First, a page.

In his book The Heart of a Leader: Insights on the Art of Influence, Ken Blanchard tells a story about Sir Winston Churchill. It seems that toward the end of his public life, Churchill accepted an invitation to give a speech at the English prep school he attended as a young boy.

Blanchard quotes the headmaster of the school at the time, who told the students, “This is a historic moment. Winston Churchill is the greatest speaker in the English language. Write down everything he says. He will make an unforgettable speech!”

As Blanchard tells it, the day that Churchill gave his speech, he looked over the top of his glasses and said to the excited audience of young boys “Never! Never! Never! Never! Give up!” With that, Churchill turned around and sat down. The headmaster was quoted later as saying, “This may have been one of Churchill’s greatest speeches.”

Over the years, much has been written on the power of persistence. We see it in our successful sports teams, we see it in our successful schools, in our churches, in our communities and in our world. The question is, do we see this same level of persistence in ourselves as business owners, managers and leaders?

Or do we allow the frustrations of dealing with the small percentage of what we call “actively disengaged employees” to cloud our thinking into a mindset of, “I work my tail off, I make all kinds of personal sacrifices to give my employees a good job, and nobody cares or appreciates it”?

Let’s face it, it is very easy to fall into the trap of giving up. Each and every day in the workplace things can take place that frustrate you, overwhelm you and cause the feeling of wanting to walk away and never look back.

There are countless examples of individuals or organizations that “failed” yet never gave up. There are real people who may have been considered underdogs who, today, are considered heroes because they persisted, stayed on course and met or even exceeded their goals. Let’s look at some examples.

  • Michael Jordan was cut from his high school basketball team for not being good enough.
  • Abraham Lincoln joined the Army as a Captain and left as a Private.
  • Henry Ford’s early businesses failed and left him bankrupt, more than once, before he founded Ford Motor Company.
  • Walt Disney went bankrupt after failing at several businesses. He was terminated from a newspaper for not being creative enough.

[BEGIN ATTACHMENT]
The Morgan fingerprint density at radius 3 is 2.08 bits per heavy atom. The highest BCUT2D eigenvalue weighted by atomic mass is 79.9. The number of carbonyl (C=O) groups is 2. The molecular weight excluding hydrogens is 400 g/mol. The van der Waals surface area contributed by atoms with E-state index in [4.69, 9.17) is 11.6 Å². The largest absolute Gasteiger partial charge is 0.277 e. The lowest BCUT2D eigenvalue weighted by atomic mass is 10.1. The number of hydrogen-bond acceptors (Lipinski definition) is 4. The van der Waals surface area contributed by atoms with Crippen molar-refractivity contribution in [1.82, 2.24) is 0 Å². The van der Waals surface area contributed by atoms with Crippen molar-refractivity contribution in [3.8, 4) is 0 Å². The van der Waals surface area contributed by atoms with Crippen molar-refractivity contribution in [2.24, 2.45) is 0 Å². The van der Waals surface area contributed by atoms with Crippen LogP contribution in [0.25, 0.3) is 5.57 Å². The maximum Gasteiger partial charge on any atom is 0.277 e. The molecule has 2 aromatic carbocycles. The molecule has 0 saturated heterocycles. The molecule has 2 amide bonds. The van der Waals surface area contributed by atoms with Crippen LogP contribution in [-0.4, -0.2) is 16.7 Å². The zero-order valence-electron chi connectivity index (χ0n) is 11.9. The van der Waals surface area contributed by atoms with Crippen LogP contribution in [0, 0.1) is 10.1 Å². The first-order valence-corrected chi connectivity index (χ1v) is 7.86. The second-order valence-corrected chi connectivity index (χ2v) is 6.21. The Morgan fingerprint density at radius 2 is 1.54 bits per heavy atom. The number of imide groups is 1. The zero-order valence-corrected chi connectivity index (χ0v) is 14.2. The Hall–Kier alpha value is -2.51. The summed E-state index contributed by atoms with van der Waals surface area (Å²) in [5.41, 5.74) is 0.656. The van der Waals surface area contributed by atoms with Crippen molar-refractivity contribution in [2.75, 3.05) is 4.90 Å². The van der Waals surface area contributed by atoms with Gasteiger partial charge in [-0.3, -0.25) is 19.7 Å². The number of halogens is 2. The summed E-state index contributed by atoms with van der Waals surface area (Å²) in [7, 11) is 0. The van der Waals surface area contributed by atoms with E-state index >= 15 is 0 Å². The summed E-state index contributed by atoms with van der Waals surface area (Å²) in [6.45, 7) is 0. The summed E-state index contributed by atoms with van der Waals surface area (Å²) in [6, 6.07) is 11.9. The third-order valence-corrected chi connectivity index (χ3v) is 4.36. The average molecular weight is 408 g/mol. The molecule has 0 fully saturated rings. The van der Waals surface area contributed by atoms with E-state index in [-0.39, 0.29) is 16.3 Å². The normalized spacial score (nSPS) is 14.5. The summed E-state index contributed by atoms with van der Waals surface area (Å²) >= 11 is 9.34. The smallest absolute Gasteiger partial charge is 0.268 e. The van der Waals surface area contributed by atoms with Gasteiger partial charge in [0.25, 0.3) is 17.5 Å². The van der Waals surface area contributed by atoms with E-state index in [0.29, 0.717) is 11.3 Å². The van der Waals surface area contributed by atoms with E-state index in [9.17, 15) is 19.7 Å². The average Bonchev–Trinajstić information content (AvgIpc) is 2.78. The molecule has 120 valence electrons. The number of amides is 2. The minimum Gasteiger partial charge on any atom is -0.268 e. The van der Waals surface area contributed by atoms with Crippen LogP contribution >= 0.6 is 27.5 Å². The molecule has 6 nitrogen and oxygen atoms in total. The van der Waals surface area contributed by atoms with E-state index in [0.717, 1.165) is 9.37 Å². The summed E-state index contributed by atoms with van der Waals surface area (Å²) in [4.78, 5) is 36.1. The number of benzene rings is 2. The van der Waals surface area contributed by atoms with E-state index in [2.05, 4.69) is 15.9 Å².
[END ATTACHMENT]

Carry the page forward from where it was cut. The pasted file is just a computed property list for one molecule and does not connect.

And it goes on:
• Albert Einstein was thought to be mentally handicapped before changing the face of modern physics and winning the Nobel Prize.
  • Thomas Edison made 1,000 attempts before inventing the light bulb. His teachers also told him growing up that he was too stupid to learn anything.
  • J. K. Rowling was a divorced, single mother barely surviving on welfare, severely depressed, reportedly contemplating suicide, who was going to school while writing the first Harry Potter book. Rowling went from needing government assistance to being one of the richest women in the world in a five-year span.
  • Bethany Hamilton, at the age of thirteen, lost her left arm and almost died after being attacked by a shark. A short two years later, she won the NSSA National Championship, Explorer Women’s division.
  • Finally, probably one of the most recognizable examples of persistence is Helen Keller. Though an illness left her deaf and blind as a baby, she learned to communicate with others, went to college and graduated cum laude from Radcliff in 1904 at the age of twenty-four.

So what is the one key characteristic that separates all of these individuals from the rest of society? You guessed it: Persistence! Each and every one of them set goals and stuck to those goals. They measured themselves often and persevered through hardships and frustrations.

It is widely reported that Benjamin Franklin, in his persistent desire to be a better man, did not leave much room for subjectivity. He identified goals and developed systems to track and measure his progress. Centering himself around thirteen virtues, Franklin developed a plan to live by them. The key to his success was that he measured himself not yearly, not monthly, not weekly, but daily. At the end of every day he asked himself, “Did I reach my goal today?”

As you face the tremendous challenges and obstacles business owners, managers and leaders deal with in the 21st century workplace, I would encourage you to keep in mind what the 30th U.S. President, Calvin Coolidge, once said: “Nothing in the world can take the place of persistence. Talent will not; nothing is more common than unsuccessful men with talent. Genius will not; unrewarded genius is almost proverb. Education will not; the world is full of educated derelicts. Persistence and determination alone are omnipotent.”

Never, never, never, never give up!


 

Scott Tackett is a Business Development Advisor for Violand Management Associates (VMA), a highly-respected consulting company in the restoration and cleaning industries. He is considered the leading expert in restoration and cleaning for Human Resource Development and Organizational Leadership with over 30 years of experience. Through Violand, Tackett works with companies to develop their people and profits. To reach him, visit Violand.com or call (800)360-3513.